I would guess that my year group was made up of about 45% from Asia (Subcontinent and East) 40% White (including Jews) and 5% Black. Roughly. This was my school on the outskirts of East London 10 years ago, but all over London, schools are fast becoming more and more mixed and maybe what is taught in history lessons should reflect this change.
First of all, there was no real sense of shame or embarrassment about what the British Empire actually represente when we were taught. The Empire raped, pillaged and destroyed its way through every continent on earth (save Antarctica) and left not only death and poverty in its wake, but religious ideologies, and divide and conquer techniques which leave us today debating good vs bad hair and people all around the world wanting to become lighter to fit in with a European aesthetic of beauty. Currently the way children are learning directly and indirectly about the Empire in schools, implicitly teaches students merely to accept it for what it was, and not bring into question what the legacy of the Empire still is.
Secondly, the history which we learnt was not mine or many of the other kids in my class. It was almost as though there was no modern day Bangladesh, Jamaica or Togo before the British invaded. We didn’t learn that calculus from the Kerala School of Mathematics in India predates European calculus by over a century. The city of IIe-Ife in Nigeria was paved with decorations that originated in America in 1000 AD (and they say Colombus discovered America?!). Mali was one of the most advanced and thriving cities in the world, with a population 5 times the size of London by the 14 century. Toilet paper was invented in China in the 1300‘s. All of the history of pre-colonial earth seems as though it was and still is reserved for those who choose to go and read history at university or educate themselves outside of formal education. That means that unlike my Jewish friends, in school (thankfully many of us were taught these things outside of school), we were never connected to our history; to learn that whether we were from St Lucia, Pakistan or Ghana, we come from rich cultures and wonderful histories which were either destroyed or simply archived until we decided to search for ourselves. We grew up knowing certain things but viewing our history as inferior and not important to be discussed in class, let alone write an exam on.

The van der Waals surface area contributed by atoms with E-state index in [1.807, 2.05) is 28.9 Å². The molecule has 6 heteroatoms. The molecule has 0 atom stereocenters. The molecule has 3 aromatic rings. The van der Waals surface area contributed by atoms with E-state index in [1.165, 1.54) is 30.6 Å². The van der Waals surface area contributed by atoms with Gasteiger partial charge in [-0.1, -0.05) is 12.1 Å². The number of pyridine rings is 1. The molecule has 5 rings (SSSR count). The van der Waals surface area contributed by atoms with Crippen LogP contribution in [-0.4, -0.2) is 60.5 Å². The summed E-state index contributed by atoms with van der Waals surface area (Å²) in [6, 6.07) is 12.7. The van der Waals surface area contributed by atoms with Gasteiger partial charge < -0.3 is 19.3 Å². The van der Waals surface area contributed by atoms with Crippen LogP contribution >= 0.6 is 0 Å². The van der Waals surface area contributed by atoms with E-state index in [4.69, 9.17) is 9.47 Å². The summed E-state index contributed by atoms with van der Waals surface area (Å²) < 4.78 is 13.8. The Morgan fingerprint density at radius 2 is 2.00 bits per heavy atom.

‘…accept it for what it was, and not bring into question what the legacy of the Empire still is.’